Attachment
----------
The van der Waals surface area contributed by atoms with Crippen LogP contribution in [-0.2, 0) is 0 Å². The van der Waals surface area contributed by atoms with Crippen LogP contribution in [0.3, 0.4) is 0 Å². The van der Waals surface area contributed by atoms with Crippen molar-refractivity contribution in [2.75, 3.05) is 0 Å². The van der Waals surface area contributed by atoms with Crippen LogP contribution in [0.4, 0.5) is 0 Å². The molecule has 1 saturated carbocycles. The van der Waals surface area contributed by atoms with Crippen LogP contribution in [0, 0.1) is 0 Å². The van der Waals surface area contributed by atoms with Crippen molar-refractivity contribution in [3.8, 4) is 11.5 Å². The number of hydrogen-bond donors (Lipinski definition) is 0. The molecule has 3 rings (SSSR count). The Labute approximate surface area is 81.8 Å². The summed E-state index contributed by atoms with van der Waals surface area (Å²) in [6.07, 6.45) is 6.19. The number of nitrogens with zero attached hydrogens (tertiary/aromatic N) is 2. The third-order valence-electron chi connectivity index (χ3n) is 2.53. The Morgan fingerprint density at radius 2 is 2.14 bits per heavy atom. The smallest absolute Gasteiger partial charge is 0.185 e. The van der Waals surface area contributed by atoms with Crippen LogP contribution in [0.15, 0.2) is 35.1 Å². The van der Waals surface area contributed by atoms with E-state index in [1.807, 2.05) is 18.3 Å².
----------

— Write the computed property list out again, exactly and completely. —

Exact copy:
The van der Waals surface area contributed by atoms with Crippen LogP contribution in [-0.2, 0) is 0 Å². The van der Waals surface area contributed by atoms with Crippen LogP contribution in [0.3, 0.4) is 0 Å². The van der Waals surface area contributed by atoms with Crippen molar-refractivity contribution in [2.75, 3.05) is 0 Å². The van der Waals surface area contributed by atoms with Crippen LogP contribution in [0.4, 0.5) is 0 Å². The molecule has 1 saturated carbocycles. The van der Waals surface area contributed by atoms with Crippen LogP contribution in [0, 0.1) is 0 Å². The van der Waals surface area contributed by atoms with Crippen molar-refractivity contribution in [3.8, 4) is 11.5 Å². The number of hydrogen-bond donors (Lipinski definition) is 0. The molecule has 3 rings (SSSR count). The Labute approximate surface area is 81.8 Å². The summed E-state index contributed by atoms with van der Waals surface area (Å²) in [6.07, 6.45) is 6.19. The number of nitrogens with zero attached hydrogens (tertiary/aromatic N) is 2. The third-order valence-electron chi connectivity index (χ3n) is 2.53. The Morgan fingerprint density at radius 2 is 2.14 bits per heavy atom. The smallest absolute Gasteiger partial charge is 0.185 e. The van der Waals surface area contributed by atoms with Crippen LogP contribution in [0.15, 0.2) is 35.1 Å². The van der Waals surface area contributed by atoms with E-state index in [1.807, 2.05) is 18.3 Å².